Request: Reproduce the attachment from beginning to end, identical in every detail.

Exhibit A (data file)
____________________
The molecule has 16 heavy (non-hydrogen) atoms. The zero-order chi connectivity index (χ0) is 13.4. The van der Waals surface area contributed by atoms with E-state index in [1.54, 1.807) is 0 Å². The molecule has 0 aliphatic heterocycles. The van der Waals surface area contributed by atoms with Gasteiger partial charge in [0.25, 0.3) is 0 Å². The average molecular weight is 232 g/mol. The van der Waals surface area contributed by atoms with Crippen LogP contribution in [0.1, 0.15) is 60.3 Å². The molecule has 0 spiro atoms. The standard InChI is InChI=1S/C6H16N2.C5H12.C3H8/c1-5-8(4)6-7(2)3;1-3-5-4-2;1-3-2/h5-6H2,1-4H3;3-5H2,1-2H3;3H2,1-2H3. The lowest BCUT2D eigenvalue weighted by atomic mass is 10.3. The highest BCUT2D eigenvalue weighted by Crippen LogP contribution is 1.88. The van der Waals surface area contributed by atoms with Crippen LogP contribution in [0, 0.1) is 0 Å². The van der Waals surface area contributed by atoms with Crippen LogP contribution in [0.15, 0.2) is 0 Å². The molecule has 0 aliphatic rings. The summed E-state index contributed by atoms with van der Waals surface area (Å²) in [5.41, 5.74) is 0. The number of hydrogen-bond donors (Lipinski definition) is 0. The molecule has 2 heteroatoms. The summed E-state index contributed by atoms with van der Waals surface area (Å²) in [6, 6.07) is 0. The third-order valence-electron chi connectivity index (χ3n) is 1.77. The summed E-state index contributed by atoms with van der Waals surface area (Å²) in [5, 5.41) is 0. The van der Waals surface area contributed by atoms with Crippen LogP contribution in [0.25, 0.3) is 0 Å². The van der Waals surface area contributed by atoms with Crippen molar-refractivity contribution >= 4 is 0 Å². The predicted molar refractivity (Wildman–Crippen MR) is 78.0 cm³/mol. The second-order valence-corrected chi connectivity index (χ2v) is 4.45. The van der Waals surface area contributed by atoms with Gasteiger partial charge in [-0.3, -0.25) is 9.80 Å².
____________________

The molecule has 16 heavy (non-hydrogen) atoms. The zero-order chi connectivity index (χ0) is 13.4. The van der Waals surface area contributed by atoms with E-state index in [1.54, 1.807) is 0 Å². The molecule has 0 aliphatic heterocycles. The van der Waals surface area contributed by atoms with Gasteiger partial charge in [0.25, 0.3) is 0 Å². The average molecular weight is 232 g/mol. The van der Waals surface area contributed by atoms with Crippen LogP contribution in [0.1, 0.15) is 60.3 Å². The molecule has 0 spiro atoms. The standard InChI is InChI=1S/C6H16N2.C5H12.C3H8/c1-5-8(4)6-7(2)3;1-3-5-4-2;1-3-2/h5-6H2,1-4H3;3-5H2,1-2H3;3H2,1-2H3. The lowest BCUT2D eigenvalue weighted by atomic mass is 10.3. The highest BCUT2D eigenvalue weighted by Crippen LogP contribution is 1.88. The van der Waals surface area contributed by atoms with Crippen LogP contribution in [0, 0.1) is 0 Å². The van der Waals surface area contributed by atoms with Crippen LogP contribution in [0.15, 0.2) is 0 Å². The molecule has 0 aliphatic rings. The summed E-state index contributed by atoms with van der Waals surface area (Å²) in [5.41, 5.74) is 0. The number of hydrogen-bond donors (Lipinski definition) is 0. The molecule has 2 heteroatoms. The summed E-state index contributed by atoms with van der Waals surface area (Å²) in [6, 6.07) is 0. The third-order valence-electron chi connectivity index (χ3n) is 1.77. The summed E-state index contributed by atoms with van der Waals surface area (Å²) in [5, 5.41) is 0. The van der Waals surface area contributed by atoms with Crippen LogP contribution in [0.25, 0.3) is 0 Å². The van der Waals surface area contributed by atoms with Crippen molar-refractivity contribution >= 4 is 0 Å². The predicted molar refractivity (Wildman–Crippen MR) is 78.0 cm³/mol. The second-order valence-corrected chi connectivity index (χ2v) is 4.45. The van der Waals surface area contributed by atoms with Gasteiger partial charge in [-0.3, -0.25) is 9.80 Å².